I recently listened to the book The Prodigal God on Audible (the audiobook app for Amazon). The book is an absolute must read for any believers with a fantastic look into the story of the “Prodigal Son.” Keller admits from the start that this is not a completely original thought, but an idea that stemmed first from a sermon he heard that changed his life. As I am new to book reviews, I am going to summarize highlights of the reading mixed with my own analysis of the book. Since this book is so old, do not think of it as just a book review, but also as a book recommendation and a preview for what I recommend it!
Keller begins with some backstory information on the setting of Jesus telling the parable. There are Pharisees and tax collectors in attendance. Most of the people close to Jesus here can relate to one of these two groups, and so Jesus begins his parable.
Keller looks at the two brothers equally, not just focusing on the younger brother as we often do. There are multiple parts to the story, like a play may have, and we often just focus on the first where the younger brother returns home to be welcomed. However, the story does not stop there. The younger brother shows the story of the tax collectors. Those who grew up and wandered from the societal norms for faith to wild living.
While we all recognize this part of the story and can recognize this issue, there are two brothers in this story. Upon the younger brothers return, the older brother comes home to find the feast and is livid. Keller identifies this son with the Pharisees in the crowd, the religious elite who have followed all the laws and lived the perfect Jewish life. The first group seeks God through some kind of self-discovery, while the second group seeks him through a type of moral conformity. To quote Keller,
“There are two ways to be your own Savior and Lord. One is by breaking all the moral laws and setting your own course, and one is by keeping all the moral laws and being very, very good.”
This is where Keller spends most of his focus of the book. While spending much time on both brothers, Keller chooses to focus on the older brother because we often overlook the sins of the older brother. The older brother in the story has issues of his own. Not only is he self-righteous, but he scolds the father for his decision to allow the younger brother back. In a day where many people are leaving the church, but so many still claim to be “spiritual,” the argument they raise is the holier-than-thou, self-righteous, hypocritical attitude of many believers. Keller is correct in that many churches have an older brother mindset.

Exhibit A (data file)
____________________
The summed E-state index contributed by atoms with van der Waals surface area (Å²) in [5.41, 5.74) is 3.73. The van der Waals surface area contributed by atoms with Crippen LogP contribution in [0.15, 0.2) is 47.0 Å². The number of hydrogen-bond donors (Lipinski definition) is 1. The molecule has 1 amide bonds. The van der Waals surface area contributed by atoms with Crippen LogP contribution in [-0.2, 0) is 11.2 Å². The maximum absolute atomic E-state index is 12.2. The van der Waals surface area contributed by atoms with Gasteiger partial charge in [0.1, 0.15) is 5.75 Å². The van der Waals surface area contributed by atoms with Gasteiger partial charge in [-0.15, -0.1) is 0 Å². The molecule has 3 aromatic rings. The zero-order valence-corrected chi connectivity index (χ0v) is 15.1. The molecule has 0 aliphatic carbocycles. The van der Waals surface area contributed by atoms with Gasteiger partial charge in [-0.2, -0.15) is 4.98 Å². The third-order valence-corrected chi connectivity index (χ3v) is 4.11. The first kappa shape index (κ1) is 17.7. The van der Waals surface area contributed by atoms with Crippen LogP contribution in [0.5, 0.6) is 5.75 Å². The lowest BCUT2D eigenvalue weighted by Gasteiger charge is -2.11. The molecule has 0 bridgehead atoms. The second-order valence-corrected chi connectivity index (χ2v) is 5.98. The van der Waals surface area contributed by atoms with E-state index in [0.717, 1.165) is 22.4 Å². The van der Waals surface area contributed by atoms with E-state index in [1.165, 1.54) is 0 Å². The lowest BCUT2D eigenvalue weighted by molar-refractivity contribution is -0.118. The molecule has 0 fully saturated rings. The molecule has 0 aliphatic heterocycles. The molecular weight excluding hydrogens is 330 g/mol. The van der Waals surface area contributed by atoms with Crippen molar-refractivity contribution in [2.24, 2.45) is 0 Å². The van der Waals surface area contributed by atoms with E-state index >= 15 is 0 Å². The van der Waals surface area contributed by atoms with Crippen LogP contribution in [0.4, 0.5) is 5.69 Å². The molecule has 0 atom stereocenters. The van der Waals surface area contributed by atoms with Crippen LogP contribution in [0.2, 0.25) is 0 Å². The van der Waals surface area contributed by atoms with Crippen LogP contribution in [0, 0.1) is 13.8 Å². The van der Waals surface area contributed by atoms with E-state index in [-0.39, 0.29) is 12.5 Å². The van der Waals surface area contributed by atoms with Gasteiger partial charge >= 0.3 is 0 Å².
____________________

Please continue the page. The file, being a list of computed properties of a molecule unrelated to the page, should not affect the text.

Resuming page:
Keller is correct in stating that we are all in need of repentance. Younger brothers must repent for wandering and wild living, while older brothers “must also repent of the reasons [they] ever did anything right.” Keller points out both brothers attempted to exploit the father in their living. The younger brother did it explicitly by asking for his share of the inheritance, disregarding his father’s life. The older brother, however, did this covertly through trying to control the father by his good deeds. To paraphrase, the older brother ignores his father’s invite into the home, and scolds him for doing this for his brother when he has “never disobeyed [his] commands,” but never get the slightest celebration.
“Neither son loved the father for himself. They both were using the father for their own self-centered ends rather than loving, enjoying, and serving him for his own sake.”
To end the book, after having rebuked and corrected both older-brother and younger-brother mindsets, Keller states that we do need an older brother. We need a perfect older brother. Keller states:
“We need one who does not just go to the next country to find us but who will come all the way from heaven to earth. We need one who is willing to pay not just a finite amount of money, but, at an infinite cost, bring us into God’s family, for our debt is much greater. Either as younger brothers or elder brothers we have rebelled against the father. We deserve alienation, isolation, and rejection. The point of the parable is that forgiveness always involves a price–someone has to pay…Our true elder brother took and paid our debt, on the cross, in our place….There Jesus was stripped naked of his robe and dignity, so that we could be clothed with a dignity and standing we don’t deserve. One the cross Jesus was treated as an outcast so that we could be brought into God’s family freely by grace. There Jesus drank the cup of eternal justice so that we might have the cup of the father’s joy. There was no other way for the heavenly father to bring us in, except at the expense of our true elder brother.”
Prodigal God is a great read for any believer today. While the book is beneficial for the skeptic and believer, the target audience is more so professing believers in the church. It is a message for all of us to hear and even if you do not relate with all of the message, there is still plenty to be gathered for us going forward. The church in America needs work, and while it does not have all of the right answers, The Prodigal God is a great place to start assessing where we are as churches today.
I will close with a quote from Keller,
“If we say, ‘I believe in Jesus,’ but it doesn’t affect the way we live, the answer is not that now we need to add hard work to our faith so much as that we haven’t truly understood or believed in Jesus at all.”